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Separating families leads to deep psychological trauma

AP File Photo // In this Nov. 15, 2016, photo, stadium lights atop tall poles oversee a pedestrian barrier stretching for miles along a section of the border wall between Douglas, Arizona, and Agua Prieta, in the Mexican state of Sonora.

By Genevieve Clark
Contributing Writer

“Nothing in all the world is more dangerous than sincere ignorance and conscientious stupidity.” -Martin Luther King Jr.
On April 6, 2018, Attorney General Jeff Sessions announced a “zero tolerance” policy at the southwest border. This policy allows for federal prosecutors to criminally prosecute all adult migrants entering the country illegally. The new policy change causes a separation of families because children cannot be held in a detention facility with their parents.
While the Trump administration continues to expedite their recent prosecution policy on illegal immigration, it’s no surprise that they haven’t considered the negative impact separating families has on children and their parents.  
What the administration fails to comprehend is that their border patrol is creating severe developmental damage within children of all ages, forcing them into a life consumed by feelings of abandonment, insecurities, inability to develop close relationships, poor self-esteem and a hypersensitive fear response.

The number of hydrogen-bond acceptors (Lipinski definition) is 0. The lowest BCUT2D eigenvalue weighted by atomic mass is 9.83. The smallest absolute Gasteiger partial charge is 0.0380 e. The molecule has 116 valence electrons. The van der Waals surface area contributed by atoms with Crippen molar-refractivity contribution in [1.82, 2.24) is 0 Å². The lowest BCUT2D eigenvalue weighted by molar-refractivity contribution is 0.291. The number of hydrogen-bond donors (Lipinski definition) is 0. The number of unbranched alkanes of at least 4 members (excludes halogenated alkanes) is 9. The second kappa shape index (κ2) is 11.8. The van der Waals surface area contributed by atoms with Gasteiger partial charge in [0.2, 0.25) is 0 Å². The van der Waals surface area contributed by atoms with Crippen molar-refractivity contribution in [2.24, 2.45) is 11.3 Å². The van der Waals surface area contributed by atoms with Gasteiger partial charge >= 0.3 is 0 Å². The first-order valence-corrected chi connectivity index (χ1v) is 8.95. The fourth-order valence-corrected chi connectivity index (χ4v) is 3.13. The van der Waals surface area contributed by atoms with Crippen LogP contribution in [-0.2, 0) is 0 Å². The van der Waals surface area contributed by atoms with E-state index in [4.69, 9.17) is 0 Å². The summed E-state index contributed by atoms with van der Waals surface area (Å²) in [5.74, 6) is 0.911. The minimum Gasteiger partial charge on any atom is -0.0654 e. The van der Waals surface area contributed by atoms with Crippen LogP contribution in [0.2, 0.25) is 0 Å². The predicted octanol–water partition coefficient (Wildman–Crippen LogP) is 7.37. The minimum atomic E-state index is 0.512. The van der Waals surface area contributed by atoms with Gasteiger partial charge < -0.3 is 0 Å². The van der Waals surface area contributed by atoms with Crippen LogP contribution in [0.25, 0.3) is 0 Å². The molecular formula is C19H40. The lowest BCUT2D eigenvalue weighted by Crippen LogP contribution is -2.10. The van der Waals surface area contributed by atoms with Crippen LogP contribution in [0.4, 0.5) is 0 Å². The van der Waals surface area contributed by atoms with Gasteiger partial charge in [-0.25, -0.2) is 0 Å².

According to Harold S. Koplewicz, one of the nation’s leading child and adolescent psychiatrists from the Child Mind Institute, said “What we are witnessing is the widespread traumatization of children of all ages. Being taken from their parents and placed into uncertain circumstances is a traumatic experience that will stay with these children for the rest of their lives.”
For children, the trauma of separation doesn’t disappear as soon as they have been reunited with their parents. It can last for years, or even forever.
Children are currently taking care of other children within the detention camps created by the U.S. Border Patrol—camps that are consistently referred to as prisons. Their lack of proper care for the traumatized children entails being given bottled water and chips for sustenance, foil sheets intended to serve as blankets, and being placed in rooms that resemble cages. There have been multiple reports of children around 15 and 16 years old teaching others how to change a diaper for unaccompanied babies.
Children ages three and younger who were removed from their parents have been separated for so long that, in the event they are returned to their families, they have already forgotten who they are. This causes immense psychological damage to children. They are unaware of their care taker, and their parents are unable to remind them.
This inhumane act against immigrant families needs to be stopped immediately. Awareness is always beneficial, so get out, protest and spread the hashtag #keepfamiliestogether to further the process of ending the Trump Administration’s rein of atrocities.

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